I prepared this a year ago for a little mini-class I taught on gardening in my zone, which happens to be 8b. Knowing your zone is essential in timing planting and harvesting, because it is based on your last spring frost, first fall frost and your overall winter low temperatures. Find your zone here. I generally follow this schedule each year and it helps me to grow more in less space. As some crops finish, others are planted in their place for a second harvest. With our long, hot summers, we truly can get two seasons out of the garden! Hope this helps you plan your 2016 gardening year! A Year in the Zone 8 Garden January: Beginning- order seeds, start onions, brassica family indoors. Mid-month- start tomatoes, artichoke indoors. Plan the garden-remember to rotate your crops! February: Beginning-Buy any remaining seeds. Plant peas, potatoes, onions spinach, lettuce, radishes, carrots, beets, brassica family. Start peppers, eggplants and herbs indoors. March: Last frost will be sometime early or mid-month! Plant, Plant, Plant! Beginning-plant tomatoes (with frost protection wall of water or wait for mid-month), artichokes, beans, corn, cucumber, eggplant (with frost protection or wait till mid month), peppers (with frost protection or wait for mid-month), spinach/lettuce, radish, squash, swiss chard, kale, herbs. April: Beginning-plant melons, okra, radish, spinach/lettuce. Begin harvesting salad greens. May: Beginning-last chance to plant artichokes, okra, radish. Ramp-up watering. Start harvesting! June: Enjoy the bounty of your harvest […]
My daughter stayed home from school yesterday with a nasty headcold. School had only been back in session for one day. I hope this isn’t an omen of how our next few months are going to go. It had also been raining for three days and no one was able to play outside at home or during recess. By the end of the day, we all had cabin fever. Me most of all. Enter homemade play dough. Somehow there’s enough magic in combining just a few household ingredients and getting out the cookie cutters to bring everybody out of their funk. While this recipe lacks the strange trademark smell of the commercial versions, it’s both cheap and quick to whip up. You almost certainly have everything you need on hand already. The real key to longevity and success here is the variety of tools you offer. No, I do not mean the 492-piece-set Ice Cream Factory Playland that costs $49.99. Think more along the lines of measuring spoons, plastic knives, spatulas, a rolling pin, some cookie cutters and a garlic press. Be imaginative here. If it’s not dangerous or breakable, let them try it out! They will undoubtedly create a mess and a masterpiece. Play Dough 1 cup flour ½ cup salt 1 T cream of tartar 1 T oil 1 cup water 6-10 drops food coloring Heat all ingredients except food coloring over medium heat. Stir constantly until […]
The cabbage of my childhood came in a Styrofoam container with the red initials, “K.F.C.” on the outside. Truth be told, I’m not sure I even knew there was cabbage in that slaw. My dad loved it, and still does to this day. Personally, the combination of mayonnaise and cabbage don’t do much for me. Give me a good potato […]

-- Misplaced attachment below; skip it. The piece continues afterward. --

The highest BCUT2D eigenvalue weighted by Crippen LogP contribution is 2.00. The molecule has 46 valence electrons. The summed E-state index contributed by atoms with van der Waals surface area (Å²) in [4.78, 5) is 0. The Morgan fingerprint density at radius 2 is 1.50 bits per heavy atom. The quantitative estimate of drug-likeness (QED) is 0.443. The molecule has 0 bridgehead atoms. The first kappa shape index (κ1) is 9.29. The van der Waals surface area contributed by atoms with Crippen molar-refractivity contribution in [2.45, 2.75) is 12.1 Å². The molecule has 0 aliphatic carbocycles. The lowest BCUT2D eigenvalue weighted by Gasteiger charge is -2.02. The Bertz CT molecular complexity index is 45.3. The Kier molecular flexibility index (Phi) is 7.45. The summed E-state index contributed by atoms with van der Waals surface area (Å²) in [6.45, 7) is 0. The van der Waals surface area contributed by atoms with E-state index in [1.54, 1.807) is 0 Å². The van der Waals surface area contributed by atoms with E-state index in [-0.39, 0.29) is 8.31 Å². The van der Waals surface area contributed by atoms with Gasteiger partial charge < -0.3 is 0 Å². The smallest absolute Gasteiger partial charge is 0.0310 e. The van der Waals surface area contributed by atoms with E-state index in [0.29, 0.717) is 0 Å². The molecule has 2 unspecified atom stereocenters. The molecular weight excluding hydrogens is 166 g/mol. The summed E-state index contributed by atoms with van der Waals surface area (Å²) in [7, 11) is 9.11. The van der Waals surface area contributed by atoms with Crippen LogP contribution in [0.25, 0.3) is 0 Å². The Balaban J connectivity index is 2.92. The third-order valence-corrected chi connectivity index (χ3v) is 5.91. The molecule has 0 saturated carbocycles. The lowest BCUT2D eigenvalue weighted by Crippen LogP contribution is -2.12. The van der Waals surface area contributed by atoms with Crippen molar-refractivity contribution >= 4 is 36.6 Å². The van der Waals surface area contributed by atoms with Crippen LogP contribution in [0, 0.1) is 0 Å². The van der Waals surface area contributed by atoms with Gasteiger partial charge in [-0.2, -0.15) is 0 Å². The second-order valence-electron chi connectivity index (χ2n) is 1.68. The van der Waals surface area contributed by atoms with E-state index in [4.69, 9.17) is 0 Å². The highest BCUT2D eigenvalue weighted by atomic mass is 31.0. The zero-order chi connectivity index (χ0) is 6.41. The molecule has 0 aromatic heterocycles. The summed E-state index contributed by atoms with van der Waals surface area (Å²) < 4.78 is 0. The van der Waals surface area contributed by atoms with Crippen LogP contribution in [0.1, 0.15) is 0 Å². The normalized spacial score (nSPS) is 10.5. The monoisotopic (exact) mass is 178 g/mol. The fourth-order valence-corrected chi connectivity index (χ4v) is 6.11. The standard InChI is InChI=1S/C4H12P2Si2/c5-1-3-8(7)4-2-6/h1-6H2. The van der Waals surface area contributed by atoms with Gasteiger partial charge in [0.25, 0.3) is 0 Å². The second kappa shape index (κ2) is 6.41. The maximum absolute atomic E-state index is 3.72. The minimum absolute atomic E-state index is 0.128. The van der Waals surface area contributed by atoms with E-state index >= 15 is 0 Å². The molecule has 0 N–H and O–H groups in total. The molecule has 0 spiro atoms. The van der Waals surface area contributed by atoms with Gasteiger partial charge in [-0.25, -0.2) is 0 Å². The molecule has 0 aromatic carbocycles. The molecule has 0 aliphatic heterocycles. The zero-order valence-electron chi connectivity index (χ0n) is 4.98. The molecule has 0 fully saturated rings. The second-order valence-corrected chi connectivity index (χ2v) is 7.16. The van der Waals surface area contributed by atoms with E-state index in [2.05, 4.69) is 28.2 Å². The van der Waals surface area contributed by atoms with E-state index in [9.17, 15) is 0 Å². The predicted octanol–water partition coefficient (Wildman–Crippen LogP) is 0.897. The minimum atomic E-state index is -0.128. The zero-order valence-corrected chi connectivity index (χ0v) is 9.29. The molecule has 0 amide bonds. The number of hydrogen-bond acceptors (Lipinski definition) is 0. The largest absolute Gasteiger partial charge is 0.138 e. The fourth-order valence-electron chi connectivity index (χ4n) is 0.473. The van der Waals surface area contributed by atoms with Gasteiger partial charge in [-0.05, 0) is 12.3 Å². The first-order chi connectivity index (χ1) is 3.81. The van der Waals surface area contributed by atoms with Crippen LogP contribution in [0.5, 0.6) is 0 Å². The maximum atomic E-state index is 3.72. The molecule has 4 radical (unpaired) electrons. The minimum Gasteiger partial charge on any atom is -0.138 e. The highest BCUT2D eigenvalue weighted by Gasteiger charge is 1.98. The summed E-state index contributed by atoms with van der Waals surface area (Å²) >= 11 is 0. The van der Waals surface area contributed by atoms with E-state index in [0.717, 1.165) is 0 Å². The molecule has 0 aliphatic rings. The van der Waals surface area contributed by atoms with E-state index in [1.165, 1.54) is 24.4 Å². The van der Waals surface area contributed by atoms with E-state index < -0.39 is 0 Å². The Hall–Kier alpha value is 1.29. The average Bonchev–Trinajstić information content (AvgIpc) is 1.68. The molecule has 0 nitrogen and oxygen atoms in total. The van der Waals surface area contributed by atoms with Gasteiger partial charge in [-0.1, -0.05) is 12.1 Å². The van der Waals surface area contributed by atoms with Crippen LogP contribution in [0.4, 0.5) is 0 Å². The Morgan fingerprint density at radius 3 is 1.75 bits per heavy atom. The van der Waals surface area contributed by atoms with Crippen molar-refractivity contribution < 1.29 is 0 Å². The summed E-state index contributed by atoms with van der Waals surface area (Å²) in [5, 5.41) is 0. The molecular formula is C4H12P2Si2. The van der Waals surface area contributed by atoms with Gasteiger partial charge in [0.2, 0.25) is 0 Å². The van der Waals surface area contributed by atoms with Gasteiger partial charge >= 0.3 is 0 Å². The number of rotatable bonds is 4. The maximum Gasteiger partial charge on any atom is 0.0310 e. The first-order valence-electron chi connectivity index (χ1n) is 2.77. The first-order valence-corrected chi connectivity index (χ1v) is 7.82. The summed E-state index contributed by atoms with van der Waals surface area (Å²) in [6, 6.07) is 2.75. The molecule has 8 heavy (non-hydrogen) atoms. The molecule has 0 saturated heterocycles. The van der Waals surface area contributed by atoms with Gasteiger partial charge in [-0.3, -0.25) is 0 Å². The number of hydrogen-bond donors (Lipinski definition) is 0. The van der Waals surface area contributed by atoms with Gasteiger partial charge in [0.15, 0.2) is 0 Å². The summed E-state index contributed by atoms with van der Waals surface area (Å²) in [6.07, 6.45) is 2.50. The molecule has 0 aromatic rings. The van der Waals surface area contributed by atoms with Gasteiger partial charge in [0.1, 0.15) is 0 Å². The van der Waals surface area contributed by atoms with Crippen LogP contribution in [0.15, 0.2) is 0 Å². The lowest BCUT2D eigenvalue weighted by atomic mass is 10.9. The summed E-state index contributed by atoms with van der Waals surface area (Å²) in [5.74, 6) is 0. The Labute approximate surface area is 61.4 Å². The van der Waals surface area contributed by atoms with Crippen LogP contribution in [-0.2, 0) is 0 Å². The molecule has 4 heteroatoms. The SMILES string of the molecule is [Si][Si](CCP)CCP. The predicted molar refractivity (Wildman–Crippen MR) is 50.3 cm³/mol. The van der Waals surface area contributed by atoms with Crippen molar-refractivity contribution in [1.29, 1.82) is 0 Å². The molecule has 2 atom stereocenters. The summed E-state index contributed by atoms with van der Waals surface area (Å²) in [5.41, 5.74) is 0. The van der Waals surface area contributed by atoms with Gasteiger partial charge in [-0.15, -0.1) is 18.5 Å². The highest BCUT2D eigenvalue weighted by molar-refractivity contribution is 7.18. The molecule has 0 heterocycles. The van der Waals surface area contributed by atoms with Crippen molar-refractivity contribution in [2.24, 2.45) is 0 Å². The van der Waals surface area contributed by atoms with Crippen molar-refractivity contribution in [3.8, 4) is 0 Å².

There’s definitely a chill in the air and everyone seems to be passing the sniffles back and forth, which means it’s time for some chicken soup. While I do love a steaming bowl of chicken noodle soup, I admit that sometimes I like my soup sans noodles. This version is gluten free, but hearty and delicious. The batch here serves […]
Did you know that a once ounce serving of pecans contains ten percent of the fiber you need in a single day? They are also a great source of low-carb protein and low in saturated fat. A little research will yield a myriad of health benefits gained from regularly enjoying pecans. I do love them for their health benefits, but […]
Here are some lessons and ideas I came away with from our challenge to eat strictly from home for the whole month of November: Having a meal plan is imperative if you intend to eat more home-cooked meals. Look over the calendar and make arrangements for each day (I usually just plan dinner as breakfast is oatmeal, smoothie etc. and lunch is leftovers or something quick). If you have a busy night upcoming, plan for a freezer or slow cooker meal. Leftovers are worth their weight in gold. Making several extra portions can save time and hassle during the following days. Who doesn’t want to open the fridge to an already-made lunch or dinner staring back at them? Involving your kids in meal-planning and preparation usually means they will happily consume what is served. A definite win-win! Grocery-shopping with a menu and list means you really do save a few dollars! I enjoyed tracking what I ate each day (through my Instagram posts). I liked the feeling of self-reliance that came from planning and preparing all our meals and I can say with certainty that we will take this challenge again at least once in 2016. Hopefully you’ll join us!
These muffins are easy, but also perfect for any fancy occasion with their streusel topping. When we have leftover cranberry relish from Thanksgiving it always turns into these treats on Sunday morning following the holiday. Cranberry Orange Muffins Yield: 1 dozen muffins 1 large egg ½ cup milk ¼ cup butter, melted 1 tsp real vanilla extract 1/8 tsp orange […]